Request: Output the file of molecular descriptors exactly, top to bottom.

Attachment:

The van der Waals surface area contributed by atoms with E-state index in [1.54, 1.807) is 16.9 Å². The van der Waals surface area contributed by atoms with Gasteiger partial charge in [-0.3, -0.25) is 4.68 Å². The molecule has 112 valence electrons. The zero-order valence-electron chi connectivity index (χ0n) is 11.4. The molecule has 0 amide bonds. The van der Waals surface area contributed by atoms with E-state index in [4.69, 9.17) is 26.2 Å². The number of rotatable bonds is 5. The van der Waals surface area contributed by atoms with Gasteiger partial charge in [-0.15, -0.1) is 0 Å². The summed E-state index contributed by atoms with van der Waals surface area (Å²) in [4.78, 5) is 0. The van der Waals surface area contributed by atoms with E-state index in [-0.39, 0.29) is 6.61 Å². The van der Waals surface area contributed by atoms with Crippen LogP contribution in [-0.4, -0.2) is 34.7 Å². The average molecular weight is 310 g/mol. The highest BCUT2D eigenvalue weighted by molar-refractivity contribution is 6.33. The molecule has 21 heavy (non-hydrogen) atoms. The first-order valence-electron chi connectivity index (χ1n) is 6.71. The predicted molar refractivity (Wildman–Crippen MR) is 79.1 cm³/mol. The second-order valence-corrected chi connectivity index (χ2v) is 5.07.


The van der Waals surface area contributed by atoms with E-state index in [1.54, 1.807) is 16.9 Å². The van der Waals surface area contributed by atoms with Gasteiger partial charge in [-0.3, -0.25) is 4.68 Å². The molecule has 112 valence electrons. The zero-order valence-electron chi connectivity index (χ0n) is 11.4. The molecule has 0 amide bonds. The van der Waals surface area contributed by atoms with E-state index in [4.69, 9.17) is 26.2 Å². The number of rotatable bonds is 5. The van der Waals surface area contributed by atoms with Gasteiger partial charge in [-0.15, -0.1) is 0 Å². The summed E-state index contributed by atoms with van der Waals surface area (Å²) in [4.78, 5) is 0. The van der Waals surface area contributed by atoms with E-state index in [-0.39, 0.29) is 6.61 Å². The van der Waals surface area contributed by atoms with Crippen LogP contribution in [-0.4, -0.2) is 34.7 Å². The average molecular weight is 310 g/mol. The highest BCUT2D eigenvalue weighted by molar-refractivity contribution is 6.33. The molecule has 21 heavy (non-hydrogen) atoms. The first-order valence-electron chi connectivity index (χ1n) is 6.71. The predicted molar refractivity (Wildman–Crippen MR) is 79.1 cm³/mol. The second-order valence-corrected chi connectivity index (χ2v) is 5.07.